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Auch im weit entfernten Deutschland zogen die Ereignisse große Kreise. Nach vielzähligen Demonstrationen gegen die Nutzung von Kernenergie durch die neu erstartke Anti-Atomkraft-Bewegung gingen zum Beispiel mehrere hoffnungslos veraltete Kernkraftwerke in Deutschland vom Netz.

Why is it in the first part we use an article with Germany but not in the second?

After discussing with my friend, we think that this is somehow related to the presence of adjective. When we use an adjective, it somehow becomes more normal to use a definite article. For example, saying "The China" may sound weird in English to some, but saying "The modern China" sounds correct.

Is this is the correct explanation? If so, what is this phenomena called in German?

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You may only drop the article from country and city names if there are no qualifiers.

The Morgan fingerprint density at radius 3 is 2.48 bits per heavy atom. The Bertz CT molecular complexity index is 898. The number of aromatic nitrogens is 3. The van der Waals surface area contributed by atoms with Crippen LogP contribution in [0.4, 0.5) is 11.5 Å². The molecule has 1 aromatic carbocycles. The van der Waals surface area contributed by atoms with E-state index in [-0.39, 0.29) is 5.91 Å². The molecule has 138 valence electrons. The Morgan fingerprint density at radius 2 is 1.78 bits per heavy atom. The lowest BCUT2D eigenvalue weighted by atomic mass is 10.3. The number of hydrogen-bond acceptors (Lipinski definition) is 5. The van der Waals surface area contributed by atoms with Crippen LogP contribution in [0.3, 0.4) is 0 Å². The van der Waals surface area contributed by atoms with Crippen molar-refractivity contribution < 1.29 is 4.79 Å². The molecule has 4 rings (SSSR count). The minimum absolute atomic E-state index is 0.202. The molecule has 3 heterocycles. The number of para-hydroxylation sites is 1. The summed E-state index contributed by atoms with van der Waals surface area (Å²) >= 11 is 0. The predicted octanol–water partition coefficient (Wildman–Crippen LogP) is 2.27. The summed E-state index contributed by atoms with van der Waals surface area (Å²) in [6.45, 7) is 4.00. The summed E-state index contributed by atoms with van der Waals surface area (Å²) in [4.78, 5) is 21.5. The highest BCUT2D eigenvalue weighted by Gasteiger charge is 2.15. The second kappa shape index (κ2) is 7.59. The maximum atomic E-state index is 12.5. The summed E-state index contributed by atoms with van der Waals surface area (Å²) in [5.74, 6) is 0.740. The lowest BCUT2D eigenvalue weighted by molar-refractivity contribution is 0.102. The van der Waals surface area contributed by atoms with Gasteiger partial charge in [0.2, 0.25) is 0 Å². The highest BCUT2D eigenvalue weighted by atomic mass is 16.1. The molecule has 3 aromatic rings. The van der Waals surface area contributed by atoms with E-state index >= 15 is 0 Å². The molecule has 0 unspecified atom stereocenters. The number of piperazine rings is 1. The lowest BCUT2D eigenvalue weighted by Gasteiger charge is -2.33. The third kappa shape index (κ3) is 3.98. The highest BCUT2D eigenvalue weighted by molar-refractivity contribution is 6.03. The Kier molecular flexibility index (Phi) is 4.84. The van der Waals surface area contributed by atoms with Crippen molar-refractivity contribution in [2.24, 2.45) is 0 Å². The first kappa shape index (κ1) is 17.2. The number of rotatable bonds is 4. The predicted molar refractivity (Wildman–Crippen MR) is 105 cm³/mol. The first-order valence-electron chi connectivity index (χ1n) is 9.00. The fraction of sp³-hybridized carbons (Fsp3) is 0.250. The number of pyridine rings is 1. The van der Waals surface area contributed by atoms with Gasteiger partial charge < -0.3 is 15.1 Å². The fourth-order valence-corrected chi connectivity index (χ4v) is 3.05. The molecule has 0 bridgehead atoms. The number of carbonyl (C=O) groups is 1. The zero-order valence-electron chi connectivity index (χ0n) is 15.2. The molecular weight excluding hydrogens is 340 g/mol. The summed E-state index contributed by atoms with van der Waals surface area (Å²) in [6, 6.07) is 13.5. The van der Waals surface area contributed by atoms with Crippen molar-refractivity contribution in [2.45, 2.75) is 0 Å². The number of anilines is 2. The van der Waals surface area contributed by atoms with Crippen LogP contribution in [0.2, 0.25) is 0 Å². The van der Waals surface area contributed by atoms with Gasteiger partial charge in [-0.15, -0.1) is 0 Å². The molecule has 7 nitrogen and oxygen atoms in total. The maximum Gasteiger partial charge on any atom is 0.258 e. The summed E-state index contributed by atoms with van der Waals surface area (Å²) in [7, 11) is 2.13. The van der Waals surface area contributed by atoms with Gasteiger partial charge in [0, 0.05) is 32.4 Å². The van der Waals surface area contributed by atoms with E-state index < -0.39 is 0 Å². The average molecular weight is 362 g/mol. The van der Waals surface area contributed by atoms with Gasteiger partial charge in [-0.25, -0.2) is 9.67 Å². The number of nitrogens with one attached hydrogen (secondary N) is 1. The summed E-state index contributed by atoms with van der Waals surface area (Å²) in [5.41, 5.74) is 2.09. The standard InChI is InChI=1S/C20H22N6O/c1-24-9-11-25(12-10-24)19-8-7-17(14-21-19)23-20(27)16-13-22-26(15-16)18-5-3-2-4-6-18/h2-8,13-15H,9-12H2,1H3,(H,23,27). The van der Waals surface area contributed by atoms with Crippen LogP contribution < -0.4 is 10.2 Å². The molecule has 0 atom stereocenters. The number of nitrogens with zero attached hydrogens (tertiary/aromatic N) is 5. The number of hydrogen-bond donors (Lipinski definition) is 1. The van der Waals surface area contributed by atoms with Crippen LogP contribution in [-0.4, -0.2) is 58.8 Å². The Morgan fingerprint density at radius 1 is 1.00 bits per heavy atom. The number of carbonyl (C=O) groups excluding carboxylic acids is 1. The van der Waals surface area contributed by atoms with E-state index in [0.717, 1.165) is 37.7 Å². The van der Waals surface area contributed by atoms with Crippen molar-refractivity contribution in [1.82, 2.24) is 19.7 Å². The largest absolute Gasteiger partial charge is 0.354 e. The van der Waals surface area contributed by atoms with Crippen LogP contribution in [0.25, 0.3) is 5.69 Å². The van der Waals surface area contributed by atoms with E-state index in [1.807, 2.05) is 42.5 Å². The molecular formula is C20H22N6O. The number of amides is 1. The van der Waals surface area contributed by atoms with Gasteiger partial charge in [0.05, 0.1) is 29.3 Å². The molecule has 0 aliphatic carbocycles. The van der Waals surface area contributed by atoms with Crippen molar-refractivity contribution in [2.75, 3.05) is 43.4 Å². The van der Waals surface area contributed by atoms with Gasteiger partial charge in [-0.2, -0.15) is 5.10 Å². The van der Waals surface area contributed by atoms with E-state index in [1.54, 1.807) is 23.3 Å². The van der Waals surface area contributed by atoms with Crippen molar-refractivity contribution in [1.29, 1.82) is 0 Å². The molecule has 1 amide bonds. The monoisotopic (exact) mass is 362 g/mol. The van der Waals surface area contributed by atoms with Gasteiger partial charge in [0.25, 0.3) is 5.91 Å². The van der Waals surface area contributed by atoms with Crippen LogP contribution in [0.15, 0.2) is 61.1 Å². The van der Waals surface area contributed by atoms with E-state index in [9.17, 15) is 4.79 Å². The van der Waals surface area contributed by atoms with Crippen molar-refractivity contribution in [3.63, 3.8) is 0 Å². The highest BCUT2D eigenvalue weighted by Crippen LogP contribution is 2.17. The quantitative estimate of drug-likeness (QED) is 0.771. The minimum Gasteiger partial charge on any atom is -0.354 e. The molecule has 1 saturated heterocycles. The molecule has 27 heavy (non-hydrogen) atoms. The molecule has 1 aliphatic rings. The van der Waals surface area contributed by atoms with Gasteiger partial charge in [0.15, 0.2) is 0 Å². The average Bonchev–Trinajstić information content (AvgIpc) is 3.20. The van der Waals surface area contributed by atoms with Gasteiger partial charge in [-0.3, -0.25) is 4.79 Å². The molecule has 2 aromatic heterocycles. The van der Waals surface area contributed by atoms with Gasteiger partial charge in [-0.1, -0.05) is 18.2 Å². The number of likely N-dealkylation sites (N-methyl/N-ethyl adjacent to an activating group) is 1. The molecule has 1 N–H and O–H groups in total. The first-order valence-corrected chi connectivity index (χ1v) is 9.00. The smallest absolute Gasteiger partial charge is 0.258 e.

• Berlin but das heutige Berlin
  • Deutschland but das heutige Deutschland

For countries that are masculine or feminine, you can't drop the article at all.

  • der Iran, der heutige Iran
  • die Schweiz, die heutige Schweiz
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    The first part is true for other names, too: "Peter", but "der schöne Peter".
    – user24582
    Aug 19, 2023 at 6:27
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English and German do have a common heritage, so there are often small similarities like this. A better example in English is "The United States"; you wouldn't say "I'm going to United States," but you could say "I'm going to England." I think the "rule" that you include an article when it's preceded by an adjective is more widely and consistently applied in German. It's usually best not to use English, or any other language, as a reference point for German. So instead of saying "These are the situations where you do it in English but not in German, and these are the ones where you do it in German but not in English," just say "These are the situations where you do it in German.

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